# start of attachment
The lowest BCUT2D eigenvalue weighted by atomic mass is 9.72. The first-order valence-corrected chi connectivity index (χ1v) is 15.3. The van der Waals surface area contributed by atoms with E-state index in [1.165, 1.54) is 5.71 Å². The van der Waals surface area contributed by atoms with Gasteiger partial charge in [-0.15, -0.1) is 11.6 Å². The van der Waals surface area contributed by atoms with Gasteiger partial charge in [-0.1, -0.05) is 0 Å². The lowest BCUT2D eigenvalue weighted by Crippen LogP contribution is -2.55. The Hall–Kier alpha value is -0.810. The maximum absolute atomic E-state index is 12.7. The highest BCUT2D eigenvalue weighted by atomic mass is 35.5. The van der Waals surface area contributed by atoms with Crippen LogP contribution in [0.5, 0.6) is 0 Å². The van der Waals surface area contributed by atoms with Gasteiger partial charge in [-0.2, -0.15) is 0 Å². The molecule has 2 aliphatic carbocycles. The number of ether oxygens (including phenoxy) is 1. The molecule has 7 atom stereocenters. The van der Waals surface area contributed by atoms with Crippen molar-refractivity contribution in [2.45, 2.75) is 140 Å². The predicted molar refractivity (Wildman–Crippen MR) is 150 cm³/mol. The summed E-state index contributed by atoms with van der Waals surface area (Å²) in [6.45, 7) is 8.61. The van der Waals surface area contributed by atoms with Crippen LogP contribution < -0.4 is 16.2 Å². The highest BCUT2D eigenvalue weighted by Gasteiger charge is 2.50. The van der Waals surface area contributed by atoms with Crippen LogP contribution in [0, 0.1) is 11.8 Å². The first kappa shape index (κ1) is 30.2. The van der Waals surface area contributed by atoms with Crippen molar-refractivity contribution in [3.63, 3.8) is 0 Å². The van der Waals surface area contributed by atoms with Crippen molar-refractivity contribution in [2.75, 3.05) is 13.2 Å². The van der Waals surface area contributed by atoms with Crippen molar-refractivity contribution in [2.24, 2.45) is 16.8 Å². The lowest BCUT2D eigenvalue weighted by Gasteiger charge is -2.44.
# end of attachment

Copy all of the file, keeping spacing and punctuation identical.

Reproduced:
The lowest BCUT2D eigenvalue weighted by atomic mass is 9.72. The first-order valence-corrected chi connectivity index (χ1v) is 15.3. The van der Waals surface area contributed by atoms with E-state index in [1.165, 1.54) is 5.71 Å². The van der Waals surface area contributed by atoms with Gasteiger partial charge in [-0.15, -0.1) is 11.6 Å². The van der Waals surface area contributed by atoms with Gasteiger partial charge in [-0.1, -0.05) is 0 Å². The lowest BCUT2D eigenvalue weighted by Crippen LogP contribution is -2.55. The Hall–Kier alpha value is -0.810. The maximum absolute atomic E-state index is 12.7. The highest BCUT2D eigenvalue weighted by atomic mass is 35.5. The van der Waals surface area contributed by atoms with Crippen LogP contribution in [0.5, 0.6) is 0 Å². The van der Waals surface area contributed by atoms with Gasteiger partial charge in [-0.2, -0.15) is 0 Å². The molecule has 2 aliphatic carbocycles. The number of ether oxygens (including phenoxy) is 1. The molecule has 7 atom stereocenters. The van der Waals surface area contributed by atoms with Crippen molar-refractivity contribution in [2.45, 2.75) is 140 Å². The predicted molar refractivity (Wildman–Crippen MR) is 150 cm³/mol. The summed E-state index contributed by atoms with van der Waals surface area (Å²) in [6.45, 7) is 8.61. The van der Waals surface area contributed by atoms with Crippen LogP contribution < -0.4 is 16.2 Å². The highest BCUT2D eigenvalue weighted by Gasteiger charge is 2.50. The van der Waals surface area contributed by atoms with Crippen LogP contribution in [0, 0.1) is 11.8 Å². The first kappa shape index (κ1) is 30.2. The van der Waals surface area contributed by atoms with Crippen molar-refractivity contribution in [3.63, 3.8) is 0 Å². The van der Waals surface area contributed by atoms with Crippen molar-refractivity contribution in [2.75, 3.05) is 13.2 Å². The van der Waals surface area contributed by atoms with Crippen molar-refractivity contribution in [2.24, 2.45) is 16.8 Å². The lowest BCUT2D eigenvalue weighted by Gasteiger charge is -2.44.